'Farcical conference'


Beijing-based rights activist Hu Jia agreed.

"The Chinese government is trying to substitute the right to existence for freedom of expression and other basic human rights," Hu said. "But without freedom of expression, it's all too easy for your right to exist to be taken away too."

"Haven't they just thrown all those human rights lawyers into jail?"

Against that context, Hu said, the conference looked "farcical."

"It's just a bunch of Chinese people getting together with some of the countries they are colonizing, and and contesting the right to a platform with Western countries," he said. "The Chinese people will only hear one point of view."

According to CHRD, China's economic success is the result of "squashed protests, silenced complaints, and swollen jails and extrajudicial holding cells."

It warned that China’s foreign policy objective of becoming a "leading global power" means that it will seek to change world opinion about human rights, rather than to comply with it.

CHRD called on Beijing to release all political prisoners, to stop targeting marginalized groups, and to allow the development of an independent judiciary to address grievances.

"U.N. member states must hold the Chinese government accountable for diminishing or compromising the principles of human rights [and] for failing to implement the human rights treaties China has ratified," it said.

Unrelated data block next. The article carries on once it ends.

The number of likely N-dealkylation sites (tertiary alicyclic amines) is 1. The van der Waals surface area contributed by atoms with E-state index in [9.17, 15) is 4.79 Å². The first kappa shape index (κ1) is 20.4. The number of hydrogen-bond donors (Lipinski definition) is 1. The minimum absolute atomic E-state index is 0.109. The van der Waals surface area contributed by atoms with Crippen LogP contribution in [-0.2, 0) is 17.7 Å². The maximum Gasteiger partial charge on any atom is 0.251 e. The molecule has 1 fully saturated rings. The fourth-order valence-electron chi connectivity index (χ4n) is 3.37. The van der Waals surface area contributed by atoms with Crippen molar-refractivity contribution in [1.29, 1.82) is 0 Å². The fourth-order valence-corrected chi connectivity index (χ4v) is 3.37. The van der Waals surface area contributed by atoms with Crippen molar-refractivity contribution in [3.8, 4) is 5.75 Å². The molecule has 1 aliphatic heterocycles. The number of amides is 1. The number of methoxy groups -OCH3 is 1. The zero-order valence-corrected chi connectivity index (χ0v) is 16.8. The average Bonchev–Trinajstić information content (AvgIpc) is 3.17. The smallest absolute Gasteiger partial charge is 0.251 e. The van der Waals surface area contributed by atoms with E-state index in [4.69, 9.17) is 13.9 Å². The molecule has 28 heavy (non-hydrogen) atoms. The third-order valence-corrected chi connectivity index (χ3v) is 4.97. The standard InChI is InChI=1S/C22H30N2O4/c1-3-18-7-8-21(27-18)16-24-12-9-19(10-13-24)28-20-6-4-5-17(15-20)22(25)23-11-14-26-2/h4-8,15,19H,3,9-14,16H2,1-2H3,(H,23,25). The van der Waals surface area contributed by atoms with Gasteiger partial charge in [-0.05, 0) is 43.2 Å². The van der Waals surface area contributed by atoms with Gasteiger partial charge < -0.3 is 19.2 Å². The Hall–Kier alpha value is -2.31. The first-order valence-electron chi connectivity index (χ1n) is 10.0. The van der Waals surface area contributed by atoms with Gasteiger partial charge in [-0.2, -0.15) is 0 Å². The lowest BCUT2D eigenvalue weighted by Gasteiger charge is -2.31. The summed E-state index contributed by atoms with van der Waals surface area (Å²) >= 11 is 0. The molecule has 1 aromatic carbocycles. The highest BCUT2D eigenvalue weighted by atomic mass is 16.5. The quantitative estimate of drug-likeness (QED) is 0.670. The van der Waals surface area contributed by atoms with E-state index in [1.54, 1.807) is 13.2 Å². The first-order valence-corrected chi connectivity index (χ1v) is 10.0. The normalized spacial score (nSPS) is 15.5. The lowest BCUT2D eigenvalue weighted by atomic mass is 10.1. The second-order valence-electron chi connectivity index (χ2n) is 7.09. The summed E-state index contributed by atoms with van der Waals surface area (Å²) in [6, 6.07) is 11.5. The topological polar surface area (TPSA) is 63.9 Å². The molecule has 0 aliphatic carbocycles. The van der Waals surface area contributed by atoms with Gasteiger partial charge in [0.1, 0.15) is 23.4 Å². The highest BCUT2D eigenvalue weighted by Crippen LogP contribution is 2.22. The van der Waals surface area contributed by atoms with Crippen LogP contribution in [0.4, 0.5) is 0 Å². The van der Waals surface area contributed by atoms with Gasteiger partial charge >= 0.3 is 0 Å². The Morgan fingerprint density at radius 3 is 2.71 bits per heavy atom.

Charter 08

Rights activists in Hong Kong said they would use Human Rights Day to keep up pressure on Beijing to release Liu Xia, the widow of late Nobel peace laureate and political prisoner Liu Xiaobo, who has been under house arrest since his award was announced in October 2010.

Hong Kong lawyer Albert Ho, who heads the Hong Kong Alliance in Support of the Patriotic Democratic Movement in China, said this year also marks the ninth anniversary of Charter 08, which was the main reason for Liu's jailing.

"The Charter was a very important document, because it showed the Chinese people that they could fight for genuine freedom and liberation," Ho said. "That was the real dream that the Chinese people wanted to strive for."

"This Chinese dream of Xi Jinping's looks on the surface to be all about rejuvenation of the Chinese nation, but in reality, nobody is allowed to say anything that challenges the regime, which is violent and inhumane," he said.

"I hope Liu Xia knows how much support she has among the people of Hong Kong," he said.

Joshua Wong, a former student leader of the 2014 pro-democracy movement, said the Lius are living testimony that the "China model" is all about projecting an image of a country on the rise, but lacks core values of democracy or human rights.

"I would like to say to Liu Xia, who is still under house arrest: you are not alone," Wong said. "Large numbers of Hong Kong people have signed a petition; it is our duty to save her."

Reported by Gao Shan for RFA's Mandarin Service, and by Lam Kwok-lap for the Cantonese Service. Translated and edited by Luisetta Mudie.